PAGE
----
Four teams still have a chance at a medal at the World Championship of Basketball - the United States, Croatia, Russia and Greece.
One is expected to win decisively, one is given a very slim chance, one has proven it belongs and one has already done better than it ever had before.They have a combined 19-1 record and will play six games among themselves in three days, culminating with Sunday's gold medal game.
The semifinal pairings will be decided by tonight's final quarterfinal games - Dream Team II, the U.S. entry and prohibitive favorite, plays Russia, while Croatia meets Greece, the only semifinalist to have lost a game.
The winners and losers criss-cross in Saturday's semifinals with those winners playing for the title and the losers meeting for the bronze medal.
Dream Team II has a 40-point average margin of victory and is on a three-point-per-minute pace. It's roster of NBA stars ranges from Reggie Miller of the Indiana Pacers averaging 20.2 points on 60 percent shooting (21-for-35) from 3-point range to Shaquille O'Neal of the Orlando Magic averaging 19.2 points per game, most on highlight film dunks that have even had opposing benches gawking in amazement.
Croatia is the team the rest of the world is banking on to give the United States at least a scare. Dino Radja of the Boston Celtics has averaged 22.8 points and 7.2 rebounds per game, while Toni Kukoc of the Chicago Bulls has dominated from his point forward position with 11.0 points and 9.6 assists per game, the latter number extremely impressive in international basketball where assists are not handed out liberally.
"I don't know if even they think they can beat the U.S.," said Canada forward Rick Fox, Radja's teammate at Boston in the NBA season, "but if you had to put a team from here up against the U.S. you'd want Croatia."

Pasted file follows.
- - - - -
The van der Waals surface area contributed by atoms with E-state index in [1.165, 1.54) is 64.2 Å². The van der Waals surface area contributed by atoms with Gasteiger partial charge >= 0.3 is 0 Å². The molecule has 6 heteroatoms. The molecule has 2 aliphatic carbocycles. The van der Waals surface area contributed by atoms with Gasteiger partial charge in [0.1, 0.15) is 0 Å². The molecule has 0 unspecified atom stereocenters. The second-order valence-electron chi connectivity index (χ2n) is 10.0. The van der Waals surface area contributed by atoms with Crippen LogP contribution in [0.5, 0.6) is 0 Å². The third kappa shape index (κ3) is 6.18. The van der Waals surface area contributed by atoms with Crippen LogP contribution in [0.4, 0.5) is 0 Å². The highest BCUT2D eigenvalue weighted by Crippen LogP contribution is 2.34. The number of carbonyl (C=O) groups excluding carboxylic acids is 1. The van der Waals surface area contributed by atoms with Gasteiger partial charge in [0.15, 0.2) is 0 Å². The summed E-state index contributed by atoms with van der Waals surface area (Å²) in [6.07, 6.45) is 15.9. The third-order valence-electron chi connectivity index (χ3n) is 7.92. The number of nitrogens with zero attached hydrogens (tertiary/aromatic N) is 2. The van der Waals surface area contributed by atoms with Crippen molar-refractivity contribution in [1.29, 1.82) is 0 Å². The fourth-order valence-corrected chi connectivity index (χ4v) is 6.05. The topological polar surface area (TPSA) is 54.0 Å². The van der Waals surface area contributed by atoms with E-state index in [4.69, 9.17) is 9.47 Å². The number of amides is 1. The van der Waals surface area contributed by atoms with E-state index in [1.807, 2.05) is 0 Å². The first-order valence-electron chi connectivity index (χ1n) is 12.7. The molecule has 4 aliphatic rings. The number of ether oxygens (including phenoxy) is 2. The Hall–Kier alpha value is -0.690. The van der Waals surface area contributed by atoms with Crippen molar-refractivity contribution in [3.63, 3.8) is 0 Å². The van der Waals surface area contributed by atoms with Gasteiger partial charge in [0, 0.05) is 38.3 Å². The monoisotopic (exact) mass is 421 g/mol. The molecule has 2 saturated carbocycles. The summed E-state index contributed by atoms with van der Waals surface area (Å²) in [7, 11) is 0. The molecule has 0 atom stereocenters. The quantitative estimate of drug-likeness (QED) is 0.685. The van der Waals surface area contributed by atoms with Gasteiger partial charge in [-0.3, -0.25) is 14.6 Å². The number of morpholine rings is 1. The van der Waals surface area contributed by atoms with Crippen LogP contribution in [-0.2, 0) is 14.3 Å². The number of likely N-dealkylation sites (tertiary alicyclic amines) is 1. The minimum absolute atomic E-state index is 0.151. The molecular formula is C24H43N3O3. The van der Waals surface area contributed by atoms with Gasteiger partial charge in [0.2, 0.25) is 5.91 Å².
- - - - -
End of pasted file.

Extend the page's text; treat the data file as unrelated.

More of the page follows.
Russia entered the tournament on a down note, having finished fourth in the recent Goodwill Games it hosted. The 20.4-point average margin of victory has erased those thoughts as first-year coach Sergei Belov, the first international player elected to the Basketball Hall of Fame, has molded a young team with little international experience into a balanced inside-outside unit.
Sergei Bazarevich, a two-time Olympian and the only player on the team with World Championship experience, leads the scoring at 16.6 per game, while backcourtmate Sergei Babkov averages 16.0.
Greece is the lone surprise among the final four and it is guaranteed its best finish in a major international tournament. Greece was sixth in the 1990 World Championships and has never qualified for an Olympics.
What makes its 4-1 record even more impressive is that the team arrived at this tournament with a new head coach who had taken over less than two weeks earlier.
Greece, which lost to Puerto Rico in the opening round, has been led by three former NBA draft picks - Panagiotis Fassoulas (Portland, 1986), Fanis Christodoulo (Atlanta, 1987) and Panagiotis Giannakis (Boston, 1982).